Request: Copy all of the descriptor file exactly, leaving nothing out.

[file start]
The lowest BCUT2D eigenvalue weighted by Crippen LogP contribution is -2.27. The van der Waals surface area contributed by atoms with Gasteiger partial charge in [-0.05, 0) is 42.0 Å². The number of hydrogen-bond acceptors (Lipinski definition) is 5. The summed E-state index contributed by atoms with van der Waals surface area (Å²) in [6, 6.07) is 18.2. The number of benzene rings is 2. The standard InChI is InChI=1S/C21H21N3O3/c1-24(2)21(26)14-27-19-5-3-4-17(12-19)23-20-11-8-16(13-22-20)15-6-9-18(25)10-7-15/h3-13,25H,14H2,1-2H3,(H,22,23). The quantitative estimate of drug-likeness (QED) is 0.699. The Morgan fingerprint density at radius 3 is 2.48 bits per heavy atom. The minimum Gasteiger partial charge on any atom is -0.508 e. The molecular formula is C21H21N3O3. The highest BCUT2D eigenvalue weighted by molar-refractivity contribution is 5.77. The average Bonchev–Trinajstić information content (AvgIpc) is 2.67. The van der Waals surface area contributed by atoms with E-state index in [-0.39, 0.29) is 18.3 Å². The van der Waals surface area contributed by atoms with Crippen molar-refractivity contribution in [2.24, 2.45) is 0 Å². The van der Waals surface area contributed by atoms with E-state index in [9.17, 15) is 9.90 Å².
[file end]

The lowest BCUT2D eigenvalue weighted by Crippen LogP contribution is -2.27. The van der Waals surface area contributed by atoms with Gasteiger partial charge in [-0.05, 0) is 42.0 Å². The number of hydrogen-bond acceptors (Lipinski definition) is 5. The summed E-state index contributed by atoms with van der Waals surface area (Å²) in [6, 6.07) is 18.2. The number of benzene rings is 2. The standard InChI is InChI=1S/C21H21N3O3/c1-24(2)21(26)14-27-19-5-3-4-17(12-19)23-20-11-8-16(13-22-20)15-6-9-18(25)10-7-15/h3-13,25H,14H2,1-2H3,(H,22,23). The quantitative estimate of drug-likeness (QED) is 0.699. The Morgan fingerprint density at radius 3 is 2.48 bits per heavy atom. The minimum Gasteiger partial charge on any atom is -0.508 e. The molecular formula is C21H21N3O3. The highest BCUT2D eigenvalue weighted by molar-refractivity contribution is 5.77. The average Bonchev–Trinajstić information content (AvgIpc) is 2.67. The van der Waals surface area contributed by atoms with E-state index in [-0.39, 0.29) is 18.3 Å². The van der Waals surface area contributed by atoms with Crippen molar-refractivity contribution in [2.24, 2.45) is 0 Å². The van der Waals surface area contributed by atoms with E-state index in [9.17, 15) is 9.90 Å².